Abstract: The Art of Design is a Netflix original documentary series highlighting artists in the field of design. The series was created by former Wired editor-in-chief Scott Dadich. Step inside the minds of the most innovative designers in a variety of disciplines and learn how design impacts every aspect of life.
From Architecture to Typography, it will become one of your go-to series this year. Check out the show’s official page on Netflix to learn more or watch some trailers.
Haptically speaking, there’s a lot to be said for writing marketing messages for print. For starters, they have a better chance of being read when printed on paper and remembered than those viewed on a screen. (More on this later.)
If you’re not familiar with haptics, it’s the neuroscience of touch. What we know about haptics is based on extensive research that has produced fascinating findings.
You may wonder why, in today’s digital world, marketing communicators should care about haptics. As it turns out, there are plenty of reasons starting with this: According to neuroscientist/haptics hotshot Dr. David Eagleman, “Human touch represents a powerful form of non-verbal communication.”
If this sounds interesting, I highly recommend “A Communicator’s Guide to the Neuroscience of Touch.” It’s a joint project of Dr. Eagleman and the paper people at Sappi. Some highlights from the book to pique your interest, followed up with some quick thought from me:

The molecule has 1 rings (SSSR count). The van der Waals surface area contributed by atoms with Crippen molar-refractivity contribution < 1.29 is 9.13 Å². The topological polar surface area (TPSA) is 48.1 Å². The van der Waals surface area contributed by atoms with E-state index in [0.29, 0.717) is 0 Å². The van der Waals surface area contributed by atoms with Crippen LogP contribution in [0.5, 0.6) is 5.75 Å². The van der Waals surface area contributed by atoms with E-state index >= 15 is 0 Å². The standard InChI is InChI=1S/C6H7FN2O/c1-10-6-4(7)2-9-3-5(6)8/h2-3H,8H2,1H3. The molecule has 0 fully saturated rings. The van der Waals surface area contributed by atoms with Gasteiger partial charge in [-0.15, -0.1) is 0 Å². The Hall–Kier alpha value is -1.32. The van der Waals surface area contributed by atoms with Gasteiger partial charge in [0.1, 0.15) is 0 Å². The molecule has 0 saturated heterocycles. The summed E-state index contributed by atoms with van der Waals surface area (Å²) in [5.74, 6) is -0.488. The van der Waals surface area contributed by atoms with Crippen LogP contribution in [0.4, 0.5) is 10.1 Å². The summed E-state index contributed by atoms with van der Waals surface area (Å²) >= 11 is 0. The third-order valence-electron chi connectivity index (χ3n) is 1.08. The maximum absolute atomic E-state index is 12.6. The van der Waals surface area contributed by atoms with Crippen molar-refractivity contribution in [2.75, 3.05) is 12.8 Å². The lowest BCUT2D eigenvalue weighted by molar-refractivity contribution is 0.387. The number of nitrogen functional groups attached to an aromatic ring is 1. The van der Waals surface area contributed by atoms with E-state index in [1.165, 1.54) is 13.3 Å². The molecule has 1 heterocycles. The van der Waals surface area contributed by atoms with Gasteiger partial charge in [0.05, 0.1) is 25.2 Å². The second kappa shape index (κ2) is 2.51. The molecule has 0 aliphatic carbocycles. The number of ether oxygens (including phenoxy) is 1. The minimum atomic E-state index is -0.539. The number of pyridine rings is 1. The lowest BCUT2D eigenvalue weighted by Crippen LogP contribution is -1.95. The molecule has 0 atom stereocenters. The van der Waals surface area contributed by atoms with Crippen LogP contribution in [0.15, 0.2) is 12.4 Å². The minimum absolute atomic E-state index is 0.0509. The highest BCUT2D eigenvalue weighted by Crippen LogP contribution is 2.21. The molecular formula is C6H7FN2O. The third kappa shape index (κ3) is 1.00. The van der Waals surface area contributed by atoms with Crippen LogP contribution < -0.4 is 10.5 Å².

„• More than half the brain is devoted to processing sensory experience, and much of that sensory receptivity focuses on touch. (PF: Hmmm. So, my words on paper are likely to get extra attention from my reader’s brain. Good to know.)
„• When you touch something, it triggers a reaction. You feel differently about what you touch. You begin to feel you own it. And research shows this makes you value it more. (PF: Soooo, this is why I can’t throw away greeting cards, catalogs and direct mail pieces I’ve held onto for 10 or 15 years.)
„• Rough. Smooth. Heavy. Light. Hard. Soft. What you touch shapes what you feel, and this influences perceptions —consciously and subconsciously — related to what you read. (PF: Savvy paper companies, printers and designers who understand print are capitalizing on this.)
Here’s where it gets really interesting for those of us who write for both digital and print. According to Ferris Jabr, whose article “Why The Brain Prefers Paper” appeared in Scientific American, “People understand and remember what they read on paper better than what they read on screen. Researchers think the physicality of paper explains the discrepancy.”
Hmm. Maybe this is why when I read something important on screen, I print it. Then reread and digest it later.
Studies show people read best on paper for three reasons.
According to the guide:
“The main job of communicators is to identify what is unique, and good, about a brand and create a program that reveals it clearly. A communicator’s tools are words and ideas, expressed through typefaces, colors, and form, delivered on a medium that further shapes the content it carries.”